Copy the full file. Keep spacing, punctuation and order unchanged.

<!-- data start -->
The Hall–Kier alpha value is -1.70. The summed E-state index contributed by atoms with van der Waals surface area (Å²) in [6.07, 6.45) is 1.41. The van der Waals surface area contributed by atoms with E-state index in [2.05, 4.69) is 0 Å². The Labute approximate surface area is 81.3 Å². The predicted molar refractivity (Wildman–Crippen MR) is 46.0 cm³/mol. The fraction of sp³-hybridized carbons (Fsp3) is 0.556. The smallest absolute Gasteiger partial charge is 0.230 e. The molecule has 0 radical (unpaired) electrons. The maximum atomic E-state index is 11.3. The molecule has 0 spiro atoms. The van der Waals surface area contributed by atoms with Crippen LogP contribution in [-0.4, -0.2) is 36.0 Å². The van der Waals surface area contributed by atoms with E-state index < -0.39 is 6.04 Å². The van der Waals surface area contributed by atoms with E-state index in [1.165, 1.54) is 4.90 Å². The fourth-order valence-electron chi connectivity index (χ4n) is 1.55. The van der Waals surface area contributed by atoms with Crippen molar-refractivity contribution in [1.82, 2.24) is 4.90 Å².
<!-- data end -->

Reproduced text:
The Hall–Kier alpha value is -1.70. The summed E-state index contributed by atoms with van der Waals surface area (Å²) in [6.07, 6.45) is 1.41. The van der Waals surface area contributed by atoms with E-state index in [2.05, 4.69) is 0 Å². The Labute approximate surface area is 81.3 Å². The predicted molar refractivity (Wildman–Crippen MR) is 46.0 cm³/mol. The fraction of sp³-hybridized carbons (Fsp3) is 0.556. The smallest absolute Gasteiger partial charge is 0.230 e. The molecule has 0 radical (unpaired) electrons. The maximum atomic E-state index is 11.3. The molecule has 0 spiro atoms. The van der Waals surface area contributed by atoms with Crippen LogP contribution in [-0.4, -0.2) is 36.0 Å². The van der Waals surface area contributed by atoms with E-state index < -0.39 is 6.04 Å². The van der Waals surface area contributed by atoms with E-state index in [1.165, 1.54) is 4.90 Å². The fourth-order valence-electron chi connectivity index (χ4n) is 1.55. The van der Waals surface area contributed by atoms with Crippen molar-refractivity contribution in [1.82, 2.24) is 4.90 Å².